As a result of the Jones Act, companies that manage cargo vessels may be more inclined to retrofit older ships rather than to construct new ones for their rounds. The Detroit Free Press recently reported on the shipping season in the Great Lakes, which is welcoming more newly built Canadian ships. According to this article, Canada's freight building activity has achieved a rate "unprecedented" for more than 50 years.
However, part of this boom for the has been due to the end of overseas shipbuilding taxes for Canadian companies. Some of the newer freighters are being constructed in China and Croatia, but American operations are not able to do this, as the Jones Act prohibits ships that were not built in the United States from moving cargo between domestic ports.
The source quotes writer Roger LeLievre on the limitations posed by this law and their impact on domestic shipping.
"It's so expensive to build a ship that the emphasis over the past couple of years has been to renew and refit the ships on the American side," LeLievre said. "You'll see new engines going in and new technology, such as scrubbers — older ships, but technology constantly being updated."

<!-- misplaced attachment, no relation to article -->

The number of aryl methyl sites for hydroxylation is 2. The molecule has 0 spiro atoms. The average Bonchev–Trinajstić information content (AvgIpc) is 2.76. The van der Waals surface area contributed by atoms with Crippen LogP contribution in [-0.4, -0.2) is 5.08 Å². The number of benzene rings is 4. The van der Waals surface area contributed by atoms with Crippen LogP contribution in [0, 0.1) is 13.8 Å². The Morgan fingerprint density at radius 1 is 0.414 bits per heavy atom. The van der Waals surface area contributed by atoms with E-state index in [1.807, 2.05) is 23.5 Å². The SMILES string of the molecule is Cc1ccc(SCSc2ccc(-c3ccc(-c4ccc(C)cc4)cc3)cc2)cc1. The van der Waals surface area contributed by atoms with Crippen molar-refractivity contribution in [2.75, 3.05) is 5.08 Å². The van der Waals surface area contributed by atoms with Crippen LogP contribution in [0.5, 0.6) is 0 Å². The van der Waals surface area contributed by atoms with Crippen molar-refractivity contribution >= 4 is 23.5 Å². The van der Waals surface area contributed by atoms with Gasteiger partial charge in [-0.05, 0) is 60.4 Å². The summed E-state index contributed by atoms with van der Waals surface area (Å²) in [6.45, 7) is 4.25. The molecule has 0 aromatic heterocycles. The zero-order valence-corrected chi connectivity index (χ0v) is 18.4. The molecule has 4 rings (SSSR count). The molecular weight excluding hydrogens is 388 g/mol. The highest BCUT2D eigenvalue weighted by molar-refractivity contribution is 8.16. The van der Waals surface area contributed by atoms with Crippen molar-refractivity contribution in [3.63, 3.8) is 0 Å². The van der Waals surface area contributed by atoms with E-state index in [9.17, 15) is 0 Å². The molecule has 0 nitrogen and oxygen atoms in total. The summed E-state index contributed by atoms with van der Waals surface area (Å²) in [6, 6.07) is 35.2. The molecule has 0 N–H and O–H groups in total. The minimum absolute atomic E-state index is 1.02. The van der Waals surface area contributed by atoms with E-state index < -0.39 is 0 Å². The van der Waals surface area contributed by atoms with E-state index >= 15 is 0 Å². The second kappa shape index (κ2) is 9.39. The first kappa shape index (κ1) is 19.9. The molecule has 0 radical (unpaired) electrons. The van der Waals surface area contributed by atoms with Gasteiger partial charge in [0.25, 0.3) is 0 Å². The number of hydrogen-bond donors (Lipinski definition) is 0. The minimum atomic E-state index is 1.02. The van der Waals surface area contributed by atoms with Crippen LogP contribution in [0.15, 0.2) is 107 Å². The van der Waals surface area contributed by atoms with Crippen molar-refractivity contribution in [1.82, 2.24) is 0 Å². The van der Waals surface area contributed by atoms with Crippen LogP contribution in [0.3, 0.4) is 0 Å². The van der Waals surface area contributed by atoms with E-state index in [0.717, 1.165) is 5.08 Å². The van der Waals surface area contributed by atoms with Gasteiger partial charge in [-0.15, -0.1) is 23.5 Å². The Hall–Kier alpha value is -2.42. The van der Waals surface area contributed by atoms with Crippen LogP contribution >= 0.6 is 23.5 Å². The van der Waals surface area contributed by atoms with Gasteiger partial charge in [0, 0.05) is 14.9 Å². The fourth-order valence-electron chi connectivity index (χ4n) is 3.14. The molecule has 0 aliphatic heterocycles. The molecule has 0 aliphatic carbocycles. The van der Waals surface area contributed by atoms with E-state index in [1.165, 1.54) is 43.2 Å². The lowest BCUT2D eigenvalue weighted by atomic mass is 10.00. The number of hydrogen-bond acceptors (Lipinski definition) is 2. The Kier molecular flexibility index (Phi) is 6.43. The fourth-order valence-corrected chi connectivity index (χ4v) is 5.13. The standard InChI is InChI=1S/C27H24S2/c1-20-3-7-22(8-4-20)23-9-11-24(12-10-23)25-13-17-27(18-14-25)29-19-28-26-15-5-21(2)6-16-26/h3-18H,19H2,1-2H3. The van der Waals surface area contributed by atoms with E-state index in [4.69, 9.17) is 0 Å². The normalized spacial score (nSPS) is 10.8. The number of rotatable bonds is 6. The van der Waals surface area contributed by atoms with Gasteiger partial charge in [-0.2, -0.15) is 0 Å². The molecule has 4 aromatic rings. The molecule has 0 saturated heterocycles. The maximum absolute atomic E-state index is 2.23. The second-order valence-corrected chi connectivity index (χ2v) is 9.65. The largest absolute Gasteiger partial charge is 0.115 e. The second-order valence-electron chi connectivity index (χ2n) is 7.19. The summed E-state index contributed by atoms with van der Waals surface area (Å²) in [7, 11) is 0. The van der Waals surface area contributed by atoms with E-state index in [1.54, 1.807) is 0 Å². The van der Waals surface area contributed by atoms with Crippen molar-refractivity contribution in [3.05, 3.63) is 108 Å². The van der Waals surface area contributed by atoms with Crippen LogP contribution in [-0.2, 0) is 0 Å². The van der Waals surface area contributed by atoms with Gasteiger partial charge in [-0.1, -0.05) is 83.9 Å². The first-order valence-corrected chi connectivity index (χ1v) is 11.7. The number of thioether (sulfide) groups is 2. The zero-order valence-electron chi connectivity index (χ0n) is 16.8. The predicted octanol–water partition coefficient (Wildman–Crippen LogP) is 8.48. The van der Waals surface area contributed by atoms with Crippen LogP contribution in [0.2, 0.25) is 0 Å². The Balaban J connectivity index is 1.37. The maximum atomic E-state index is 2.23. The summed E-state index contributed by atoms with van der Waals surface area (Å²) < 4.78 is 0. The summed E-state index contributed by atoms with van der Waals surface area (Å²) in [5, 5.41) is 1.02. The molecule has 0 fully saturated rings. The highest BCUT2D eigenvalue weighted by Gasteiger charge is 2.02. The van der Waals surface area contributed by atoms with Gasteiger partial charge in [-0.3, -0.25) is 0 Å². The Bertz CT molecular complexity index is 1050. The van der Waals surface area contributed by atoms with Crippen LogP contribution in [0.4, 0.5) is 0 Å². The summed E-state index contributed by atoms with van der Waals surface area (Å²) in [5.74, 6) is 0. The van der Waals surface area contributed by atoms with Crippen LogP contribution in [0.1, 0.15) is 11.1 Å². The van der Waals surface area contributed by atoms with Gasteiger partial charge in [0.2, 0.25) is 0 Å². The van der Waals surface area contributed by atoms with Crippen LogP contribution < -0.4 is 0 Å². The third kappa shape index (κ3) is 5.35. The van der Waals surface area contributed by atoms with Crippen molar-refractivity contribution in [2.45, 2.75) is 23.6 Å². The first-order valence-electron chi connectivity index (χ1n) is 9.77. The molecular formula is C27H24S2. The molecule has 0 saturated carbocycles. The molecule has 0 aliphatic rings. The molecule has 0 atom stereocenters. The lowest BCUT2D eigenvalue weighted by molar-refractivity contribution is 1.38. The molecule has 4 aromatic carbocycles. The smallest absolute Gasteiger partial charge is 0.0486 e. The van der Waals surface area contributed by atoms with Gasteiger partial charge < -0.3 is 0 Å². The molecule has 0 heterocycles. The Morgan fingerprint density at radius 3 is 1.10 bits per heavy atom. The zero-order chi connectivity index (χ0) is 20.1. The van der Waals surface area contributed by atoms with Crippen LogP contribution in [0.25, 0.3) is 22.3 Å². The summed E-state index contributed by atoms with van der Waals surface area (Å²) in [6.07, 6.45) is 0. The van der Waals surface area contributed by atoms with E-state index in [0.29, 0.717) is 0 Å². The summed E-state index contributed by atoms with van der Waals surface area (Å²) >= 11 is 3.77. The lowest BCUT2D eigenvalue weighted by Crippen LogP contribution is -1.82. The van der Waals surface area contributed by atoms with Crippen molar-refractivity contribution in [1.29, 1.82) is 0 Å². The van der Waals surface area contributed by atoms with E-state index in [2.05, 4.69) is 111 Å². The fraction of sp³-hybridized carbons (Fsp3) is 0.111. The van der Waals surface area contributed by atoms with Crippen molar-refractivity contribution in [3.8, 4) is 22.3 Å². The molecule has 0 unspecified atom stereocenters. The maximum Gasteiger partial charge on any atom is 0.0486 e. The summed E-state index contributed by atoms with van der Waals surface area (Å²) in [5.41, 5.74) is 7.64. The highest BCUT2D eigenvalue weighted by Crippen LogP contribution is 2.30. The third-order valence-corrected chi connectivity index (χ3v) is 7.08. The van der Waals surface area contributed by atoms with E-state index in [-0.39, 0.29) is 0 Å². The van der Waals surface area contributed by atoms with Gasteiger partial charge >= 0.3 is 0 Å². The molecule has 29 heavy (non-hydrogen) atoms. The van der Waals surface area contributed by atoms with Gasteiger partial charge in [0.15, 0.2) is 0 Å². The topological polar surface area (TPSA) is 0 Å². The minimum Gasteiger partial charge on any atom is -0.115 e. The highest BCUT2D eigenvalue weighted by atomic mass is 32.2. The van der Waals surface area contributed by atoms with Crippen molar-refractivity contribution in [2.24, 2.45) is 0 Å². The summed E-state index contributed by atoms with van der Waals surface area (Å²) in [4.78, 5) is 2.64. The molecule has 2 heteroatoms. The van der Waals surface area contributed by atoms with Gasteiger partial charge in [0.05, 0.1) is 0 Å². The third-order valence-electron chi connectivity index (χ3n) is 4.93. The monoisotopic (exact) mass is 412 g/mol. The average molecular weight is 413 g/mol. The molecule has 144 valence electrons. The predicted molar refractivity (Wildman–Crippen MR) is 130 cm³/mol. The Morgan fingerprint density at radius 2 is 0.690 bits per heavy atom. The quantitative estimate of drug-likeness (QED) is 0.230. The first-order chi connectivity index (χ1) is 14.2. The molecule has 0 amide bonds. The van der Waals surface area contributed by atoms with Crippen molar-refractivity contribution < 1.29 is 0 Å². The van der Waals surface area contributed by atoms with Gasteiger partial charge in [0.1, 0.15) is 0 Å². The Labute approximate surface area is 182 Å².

While senator John McCain attempted to oppose the Jones Act earlier this year, the Maritime Executive reported that shipbuilders were among those who challenged this measure. One reason the U.S. needs to keep its shipbuilding domestic, the source argued, is for security, especially in terms of trusting government ship projects to China. Another concern is the way outsourcing would affect American shipbuilding jobs in states like Louisiana and Florida.
An understanding of the Jones Act and its repercussions is essential for proper marine operations. Fisk Marine Insurance International offers multi-section insurance policies that allow clients to purchase boat insurance coverage to individually fit their industry and ships.